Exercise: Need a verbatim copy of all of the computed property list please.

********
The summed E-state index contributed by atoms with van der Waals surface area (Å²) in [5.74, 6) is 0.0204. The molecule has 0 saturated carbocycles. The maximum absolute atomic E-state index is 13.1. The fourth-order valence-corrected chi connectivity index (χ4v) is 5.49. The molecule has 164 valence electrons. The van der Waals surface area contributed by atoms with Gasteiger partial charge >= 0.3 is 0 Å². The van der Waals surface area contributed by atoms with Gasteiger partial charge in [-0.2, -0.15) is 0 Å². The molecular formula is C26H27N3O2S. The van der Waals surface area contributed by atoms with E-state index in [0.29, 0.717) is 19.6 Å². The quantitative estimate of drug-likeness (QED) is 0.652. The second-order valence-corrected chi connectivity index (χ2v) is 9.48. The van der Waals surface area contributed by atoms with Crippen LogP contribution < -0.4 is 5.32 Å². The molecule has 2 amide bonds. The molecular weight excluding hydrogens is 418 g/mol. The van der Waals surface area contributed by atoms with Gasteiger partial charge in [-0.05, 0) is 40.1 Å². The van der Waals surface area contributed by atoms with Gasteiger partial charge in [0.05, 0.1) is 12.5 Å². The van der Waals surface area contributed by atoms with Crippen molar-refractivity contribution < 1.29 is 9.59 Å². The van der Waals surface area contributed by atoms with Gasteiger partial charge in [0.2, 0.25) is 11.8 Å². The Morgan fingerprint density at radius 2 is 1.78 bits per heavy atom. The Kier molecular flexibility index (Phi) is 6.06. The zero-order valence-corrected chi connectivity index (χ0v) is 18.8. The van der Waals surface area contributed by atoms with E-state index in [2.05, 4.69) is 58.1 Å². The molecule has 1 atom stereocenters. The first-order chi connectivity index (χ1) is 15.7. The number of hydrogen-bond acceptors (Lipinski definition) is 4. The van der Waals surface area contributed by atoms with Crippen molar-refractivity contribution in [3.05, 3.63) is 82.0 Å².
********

The summed E-state index contributed by atoms with van der Waals surface area (Å²) in [5.74, 6) is 0.0204. The molecule has 0 saturated carbocycles. The maximum absolute atomic E-state index is 13.1. The fourth-order valence-corrected chi connectivity index (χ4v) is 5.49. The molecule has 164 valence electrons. The van der Waals surface area contributed by atoms with Gasteiger partial charge >= 0.3 is 0 Å². The van der Waals surface area contributed by atoms with Gasteiger partial charge in [-0.2, -0.15) is 0 Å². The molecular formula is C26H27N3O2S. The van der Waals surface area contributed by atoms with E-state index in [0.29, 0.717) is 19.6 Å². The quantitative estimate of drug-likeness (QED) is 0.652. The second-order valence-corrected chi connectivity index (χ2v) is 9.48. The van der Waals surface area contributed by atoms with Crippen LogP contribution < -0.4 is 5.32 Å². The molecule has 2 amide bonds. The molecular weight excluding hydrogens is 418 g/mol. The van der Waals surface area contributed by atoms with Gasteiger partial charge in [-0.05, 0) is 40.1 Å². The van der Waals surface area contributed by atoms with Gasteiger partial charge in [0.05, 0.1) is 12.5 Å². The van der Waals surface area contributed by atoms with Crippen molar-refractivity contribution < 1.29 is 9.59 Å². The van der Waals surface area contributed by atoms with Gasteiger partial charge in [0.2, 0.25) is 11.8 Å². The Morgan fingerprint density at radius 2 is 1.78 bits per heavy atom. The Kier molecular flexibility index (Phi) is 6.06. The zero-order valence-corrected chi connectivity index (χ0v) is 18.8. The van der Waals surface area contributed by atoms with E-state index in [2.05, 4.69) is 58.1 Å². The molecule has 1 atom stereocenters. The first-order chi connectivity index (χ1) is 15.7. The number of hydrogen-bond acceptors (Lipinski definition) is 4. The van der Waals surface area contributed by atoms with Crippen molar-refractivity contribution in [3.05, 3.63) is 82.0 Å².